ADIA is the peak business organisation representing manufacturers and suppliers of dental products. Our vision is for an industry that empowers oral health professionals to advance the health and wellbeing of all Australians...................... — ADIA Strategic Plan

Membership > ADIA Code of Practice > Background - History > History

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ADIA Code of Practice — History

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The Australian Dental Industry Association (ADIA) developed the framework which governs the interaction between dental product suppliers and dental professionals in response to Australian Government concerns about actual or perceived weaknesses in the arrangements for self-regulation by therapeutic industry associations.

As a result of the approach set out in the ADIA Parliamentary Engagement Strategy, underpinned by ADIA's positive relationships with key parliamentarians, the dental industry was able to negotiate an outcome where industry self-regulation was preserved, rather than an alternative where the Therapeutic Goods Administration (TGA) may have been empowered to regulate how the dental industry promotes its products.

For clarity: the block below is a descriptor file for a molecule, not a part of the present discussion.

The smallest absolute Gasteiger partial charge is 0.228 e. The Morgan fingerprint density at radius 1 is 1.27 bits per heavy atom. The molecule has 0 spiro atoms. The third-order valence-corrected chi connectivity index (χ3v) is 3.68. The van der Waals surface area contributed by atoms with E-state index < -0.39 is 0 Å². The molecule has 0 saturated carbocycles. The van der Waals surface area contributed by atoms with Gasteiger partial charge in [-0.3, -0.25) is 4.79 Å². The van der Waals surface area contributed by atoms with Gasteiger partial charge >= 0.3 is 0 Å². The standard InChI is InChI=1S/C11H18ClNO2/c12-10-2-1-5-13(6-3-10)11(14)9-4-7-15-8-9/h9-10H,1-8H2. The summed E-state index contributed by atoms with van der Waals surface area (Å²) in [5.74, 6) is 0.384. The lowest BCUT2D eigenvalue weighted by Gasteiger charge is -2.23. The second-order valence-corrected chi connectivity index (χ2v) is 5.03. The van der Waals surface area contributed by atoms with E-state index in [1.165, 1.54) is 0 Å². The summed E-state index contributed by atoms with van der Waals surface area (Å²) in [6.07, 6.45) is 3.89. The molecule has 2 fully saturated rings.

Australian Government Position Paper —

In mid-2010 the (then) Parliamentary Secretary for Health, the Hon. Mark Butler MP, released a position paper highlighting concerns of the Australian Government that marketing and promotional activities undertaken by businesses may inappropriately be influencing the decision making of healthcare professionals. The policy objective outlined in the position paper was that the Australian Government aimed to ensure that decisions on management (including treatment options) for health needs are based on sound clinical evidence, not driven by incentives or other influences.